Is an offer in compromise right for me?

The offer in compromise is a life jacket for many Faith Firm clients. However, before you make a decision, get the facts from a qualified professional who will advise you on your unique situation. Section 7122 of the tax code allows the IRS to “compromise” any civil or criminal tax liability on specific grounds – yet not all citizens fit the code’s criteria.

Unfortunately, tax resolution” companies engage in deceitful, high pressure sales techniques. They try to sell anyone and everyone on a program that is not meant for anyone and everyone. To avoid bitter disappointment, here are some questions an experienced tax professional will answer before you jump in…

Do you qualify? The radio ads make it sound like everyone is successful. That’s 100% baloney. According to the IRS, the offer in compromise does not work for the vast majority of taxpayers. However, if the offer in compromise is not right for you, another solution will be right for you.   

Are you prepared for the time required to get the offer processed? It takes 4 to 6 months to assign your offer to an investigator. After the investigator is assigned, it takes 3 to 6 months to complete the investigation. Then it can take another 12 months to get final acceptance. Upon final acceptance you are allowed up to 2 years to pay. However, you pay more to the IRS if you need more than 5 months to pay the accepted offer.  If your offer is rejected, and an appeal is filed, then tack on another 6 to 12 months.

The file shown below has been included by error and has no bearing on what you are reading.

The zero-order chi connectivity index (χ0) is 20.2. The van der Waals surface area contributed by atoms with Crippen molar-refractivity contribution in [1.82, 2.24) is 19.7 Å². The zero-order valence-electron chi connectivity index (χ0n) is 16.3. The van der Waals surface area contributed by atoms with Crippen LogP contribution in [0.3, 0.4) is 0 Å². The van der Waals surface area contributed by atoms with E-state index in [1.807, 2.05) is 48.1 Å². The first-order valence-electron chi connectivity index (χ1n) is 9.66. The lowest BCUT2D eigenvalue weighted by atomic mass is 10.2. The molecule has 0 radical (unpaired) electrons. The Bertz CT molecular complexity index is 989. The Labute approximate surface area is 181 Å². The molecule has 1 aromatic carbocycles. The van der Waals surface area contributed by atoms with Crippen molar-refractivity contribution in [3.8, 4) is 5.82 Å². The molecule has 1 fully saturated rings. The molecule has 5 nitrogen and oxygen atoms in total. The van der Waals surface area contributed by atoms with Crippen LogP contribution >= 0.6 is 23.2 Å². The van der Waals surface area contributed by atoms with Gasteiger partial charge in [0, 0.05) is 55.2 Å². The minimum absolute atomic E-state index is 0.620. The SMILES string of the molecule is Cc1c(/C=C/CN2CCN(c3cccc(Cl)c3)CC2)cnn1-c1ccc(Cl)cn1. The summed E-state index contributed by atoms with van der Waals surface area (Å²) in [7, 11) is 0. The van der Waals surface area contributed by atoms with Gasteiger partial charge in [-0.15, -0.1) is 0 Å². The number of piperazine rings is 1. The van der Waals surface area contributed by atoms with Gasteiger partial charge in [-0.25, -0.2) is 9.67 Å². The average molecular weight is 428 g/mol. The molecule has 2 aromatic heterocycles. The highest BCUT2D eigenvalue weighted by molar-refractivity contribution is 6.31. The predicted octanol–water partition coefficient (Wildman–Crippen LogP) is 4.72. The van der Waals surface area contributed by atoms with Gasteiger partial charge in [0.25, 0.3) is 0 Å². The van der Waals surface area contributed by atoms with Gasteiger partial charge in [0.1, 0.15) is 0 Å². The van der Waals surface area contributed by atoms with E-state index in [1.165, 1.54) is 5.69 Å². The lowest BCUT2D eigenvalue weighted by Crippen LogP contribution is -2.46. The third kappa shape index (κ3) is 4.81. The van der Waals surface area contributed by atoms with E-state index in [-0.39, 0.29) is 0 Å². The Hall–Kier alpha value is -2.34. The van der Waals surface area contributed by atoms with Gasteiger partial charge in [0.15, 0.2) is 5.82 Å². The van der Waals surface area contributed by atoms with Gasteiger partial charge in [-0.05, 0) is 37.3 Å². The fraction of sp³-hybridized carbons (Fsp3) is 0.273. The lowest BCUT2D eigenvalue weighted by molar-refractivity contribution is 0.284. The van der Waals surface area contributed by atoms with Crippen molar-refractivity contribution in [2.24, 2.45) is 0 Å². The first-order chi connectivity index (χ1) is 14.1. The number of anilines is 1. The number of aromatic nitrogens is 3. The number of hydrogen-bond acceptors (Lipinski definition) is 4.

Conditions may apply. Every offer in compromise has a five year probationary period attached to it. You have to stay current with every tax filing and payment obligation for five years following acceptance. If you fail to abide by these terms, the IRS will keep the money you paid, and you will end up back where you started – deep in tax debt.

Can you simply “run out the clock” on the IRS? The ten year statute of limitations is put on hold while the offer is pending. For example, if you submit an offer when there is only 2 years left to collect, and it takes a year to process the offer, the IRS will still have 2 years to collect if the offer is rejected because the time to collect is suspended while the offer is pending.

Look at every tax solution, not just the ones hyped on the radio. For more information, get the free book, The Truth about Tax Settlement and Alternative Tax Solutions